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Socca – Chickpea Flatbread

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Adjust Servings:
1 cup of Chickpea flour
1 cup of Water lukewarm
2 tbsp of Extra Virgin olive oil plus some more for broiling
1/2 tsp of Salt
to taste Grounded black pepper
to taste Parmesan
to taste Chives

Socca – Chickpea Flatbread

  • Dairy-Free
  • Gluten-Free
  • Vegan
  • Vegetarian
  • 15 min
  • Serves 4
  • Easy


  • additions:



Another recipe I learned during a trip. We were visiting Nice in the late fall. We spent there only a few delightful days, but it was enough to realize why the French Riviera is so popular among tourists. The warm climate, greenery and blooming flowers, subtle Southern architecture, the atmosphere of a leisurely rest and the sea of an incredible azure color – all of it caught our hearts forever.

What about the food? It’s an interesting question. Although Nice is a French city, it has Italian roots, so the local cuisine is a mix of both, and on every street corner here you will find a pizzeria. Two seemingly the most delicious cuisines in the world…but to my mind, they lose their unique tastes in a combination (I may be wrong since we spent there only a few days). Though we managed to find delicious places and foods. And today I’m going to talk about one of them.

Socca, or chickpea flatbread. It originates in Genoa, where it’s called farinata – “made of flour”. Nice used to be part of the Republic of Genoa, and now this food is a local speciality. Here they call it socca. We tried this in Chez Pipo in Nice (see in the photo); piping hot, with parmesan and chives, it was just incredible!

I loved the idea, so I made socca when I got home. It was so easy and delicious. What an interesting food! It consists only from flour, water, salt and olive oil, but makes such a peculiar taste!

Of course, you won’t be able to recreate the authentic taste, as socca’s originally baked in a large tin-plated copper baking-pan in an open-oven. Though a home-made version is also mouth-watering. According to the original recipe, the batter is pretty thin, as is uses 1:3, flour to water. Such batter makes the thinnest socca. However, it’s not the best option for a home-made version, so I suggest 1:1 flour to water (you are free to use more water, if you want). The socca cooks up slightly thicker but as much delicious. Use an oven-safepanforbaking.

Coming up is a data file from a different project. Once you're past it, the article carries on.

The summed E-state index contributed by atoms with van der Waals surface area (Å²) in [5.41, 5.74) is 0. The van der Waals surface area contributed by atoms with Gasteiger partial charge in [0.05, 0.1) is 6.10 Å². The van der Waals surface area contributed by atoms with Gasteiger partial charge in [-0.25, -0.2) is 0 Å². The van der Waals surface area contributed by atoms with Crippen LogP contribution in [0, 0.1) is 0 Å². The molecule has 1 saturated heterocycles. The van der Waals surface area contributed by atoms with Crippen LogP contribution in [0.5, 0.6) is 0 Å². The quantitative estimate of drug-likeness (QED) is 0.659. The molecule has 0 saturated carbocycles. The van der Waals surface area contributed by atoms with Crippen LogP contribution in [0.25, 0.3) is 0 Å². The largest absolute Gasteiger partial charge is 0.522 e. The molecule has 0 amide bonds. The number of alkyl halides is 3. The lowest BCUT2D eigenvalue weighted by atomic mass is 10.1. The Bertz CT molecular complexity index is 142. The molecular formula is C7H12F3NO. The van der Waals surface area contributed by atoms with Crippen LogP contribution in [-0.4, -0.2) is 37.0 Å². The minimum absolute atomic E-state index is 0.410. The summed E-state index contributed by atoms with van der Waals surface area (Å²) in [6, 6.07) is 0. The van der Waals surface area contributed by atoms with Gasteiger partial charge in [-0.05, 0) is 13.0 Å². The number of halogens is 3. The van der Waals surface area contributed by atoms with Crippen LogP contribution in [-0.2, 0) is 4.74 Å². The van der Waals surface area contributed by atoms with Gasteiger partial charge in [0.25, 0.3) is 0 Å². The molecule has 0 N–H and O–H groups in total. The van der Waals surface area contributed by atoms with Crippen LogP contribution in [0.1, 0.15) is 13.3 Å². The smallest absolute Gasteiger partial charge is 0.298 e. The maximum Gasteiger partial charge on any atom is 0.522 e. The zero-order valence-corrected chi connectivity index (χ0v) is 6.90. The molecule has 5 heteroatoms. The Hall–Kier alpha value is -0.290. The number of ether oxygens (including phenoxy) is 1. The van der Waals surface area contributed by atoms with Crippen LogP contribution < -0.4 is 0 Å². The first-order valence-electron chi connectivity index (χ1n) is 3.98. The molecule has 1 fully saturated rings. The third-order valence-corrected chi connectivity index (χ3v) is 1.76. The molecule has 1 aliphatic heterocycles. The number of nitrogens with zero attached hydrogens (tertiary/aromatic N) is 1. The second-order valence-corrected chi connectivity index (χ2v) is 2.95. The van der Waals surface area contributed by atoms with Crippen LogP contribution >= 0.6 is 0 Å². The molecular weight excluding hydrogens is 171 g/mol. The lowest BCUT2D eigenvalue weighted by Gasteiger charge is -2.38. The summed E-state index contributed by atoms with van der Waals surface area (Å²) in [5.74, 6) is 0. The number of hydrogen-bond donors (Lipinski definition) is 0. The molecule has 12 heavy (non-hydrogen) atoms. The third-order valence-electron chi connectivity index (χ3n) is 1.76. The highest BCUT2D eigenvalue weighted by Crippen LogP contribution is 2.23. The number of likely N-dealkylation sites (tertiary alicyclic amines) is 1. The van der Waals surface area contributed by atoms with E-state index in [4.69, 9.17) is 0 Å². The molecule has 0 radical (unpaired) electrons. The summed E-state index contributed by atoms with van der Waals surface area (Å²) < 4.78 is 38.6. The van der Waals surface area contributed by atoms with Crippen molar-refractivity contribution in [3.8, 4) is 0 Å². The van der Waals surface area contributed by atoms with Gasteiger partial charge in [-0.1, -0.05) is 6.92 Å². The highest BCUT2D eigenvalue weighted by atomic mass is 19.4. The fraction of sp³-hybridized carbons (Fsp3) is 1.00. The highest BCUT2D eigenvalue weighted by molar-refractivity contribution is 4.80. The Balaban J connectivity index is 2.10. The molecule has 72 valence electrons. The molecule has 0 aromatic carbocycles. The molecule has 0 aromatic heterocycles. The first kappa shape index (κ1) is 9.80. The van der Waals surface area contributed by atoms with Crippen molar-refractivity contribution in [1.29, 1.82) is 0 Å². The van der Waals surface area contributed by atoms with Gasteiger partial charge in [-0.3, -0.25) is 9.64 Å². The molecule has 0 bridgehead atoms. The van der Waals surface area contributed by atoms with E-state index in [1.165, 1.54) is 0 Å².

If you are open to experiments, I recommend you try this flatbread!

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5 min

Make batter

Combine together chickpea flour, salt, olive oil and water until smooth using a whisk. Leave to rise for at least 2-3 h, or better 12 h (refrigerate, if longer). The batter makes up very smooth and tender.



Preheat the oven to 250C. Turn on the fan, if you have one. Important! The oven should be very hot. Socca is traditionally baked in an open oven, so we should recreate the similar conditions: high temperature and fast heating.

10 min


Preheat the pan in the oven or stove. Add the oil, pour in the batter in 3-4 mm thick layer and place on the upper rack. Broil for 7-8 min. When the socca begin to blister and brown, take out, sprinkle with parmesan or black pepper right away.



Slice into wedges (or anyhow you like) and serve right away! Socca is consumed piping hot. As it cools down, it loses its wonderful taste.
Add spices and chives to the batter right before broiling, if you want to.
Socca can stick to the pan, but it’s normal. It can be sliced in any shapes. Sometimes it can even be scraped off with a special spatula and served in irregular shapes. Enjoy!

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